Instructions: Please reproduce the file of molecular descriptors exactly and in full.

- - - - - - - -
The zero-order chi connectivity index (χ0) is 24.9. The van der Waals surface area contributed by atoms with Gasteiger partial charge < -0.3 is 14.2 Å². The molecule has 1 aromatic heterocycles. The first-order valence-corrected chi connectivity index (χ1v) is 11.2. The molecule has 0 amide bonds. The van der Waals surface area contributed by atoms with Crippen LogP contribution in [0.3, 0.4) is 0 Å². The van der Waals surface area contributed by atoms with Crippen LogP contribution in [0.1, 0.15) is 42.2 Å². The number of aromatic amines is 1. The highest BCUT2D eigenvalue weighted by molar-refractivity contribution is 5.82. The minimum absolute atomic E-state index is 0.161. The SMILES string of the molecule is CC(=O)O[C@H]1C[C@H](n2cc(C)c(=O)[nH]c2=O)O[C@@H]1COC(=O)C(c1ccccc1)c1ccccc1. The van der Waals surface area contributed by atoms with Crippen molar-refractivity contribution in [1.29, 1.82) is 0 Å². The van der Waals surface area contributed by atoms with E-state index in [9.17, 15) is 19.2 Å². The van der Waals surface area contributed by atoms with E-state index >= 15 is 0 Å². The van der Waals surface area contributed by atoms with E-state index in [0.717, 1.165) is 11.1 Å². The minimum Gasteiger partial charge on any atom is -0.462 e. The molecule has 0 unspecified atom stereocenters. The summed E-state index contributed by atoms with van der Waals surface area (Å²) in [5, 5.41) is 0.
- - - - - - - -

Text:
The zero-order chi connectivity index (χ0) is 24.9. The van der Waals surface area contributed by atoms with Gasteiger partial charge < -0.3 is 14.2 Å². The molecule has 1 aromatic heterocycles. The first-order valence-corrected chi connectivity index (χ1v) is 11.2. The molecule has 0 amide bonds. The van der Waals surface area contributed by atoms with Crippen LogP contribution in [0.3, 0.4) is 0 Å². The van der Waals surface area contributed by atoms with Crippen LogP contribution in [0.1, 0.15) is 42.2 Å². The number of aromatic amines is 1. The highest BCUT2D eigenvalue weighted by molar-refractivity contribution is 5.82. The minimum absolute atomic E-state index is 0.161. The SMILES string of the molecule is CC(=O)O[C@H]1C[C@H](n2cc(C)c(=O)[nH]c2=O)O[C@@H]1COC(=O)C(c1ccccc1)c1ccccc1. The van der Waals surface area contributed by atoms with Crippen molar-refractivity contribution in [1.29, 1.82) is 0 Å². The van der Waals surface area contributed by atoms with E-state index in [9.17, 15) is 19.2 Å². The van der Waals surface area contributed by atoms with E-state index >= 15 is 0 Å². The van der Waals surface area contributed by atoms with E-state index in [0.717, 1.165) is 11.1 Å². The minimum Gasteiger partial charge on any atom is -0.462 e. The molecule has 0 unspecified atom stereocenters. The summed E-state index contributed by atoms with van der Waals surface area (Å²) in [5, 5.41) is 0.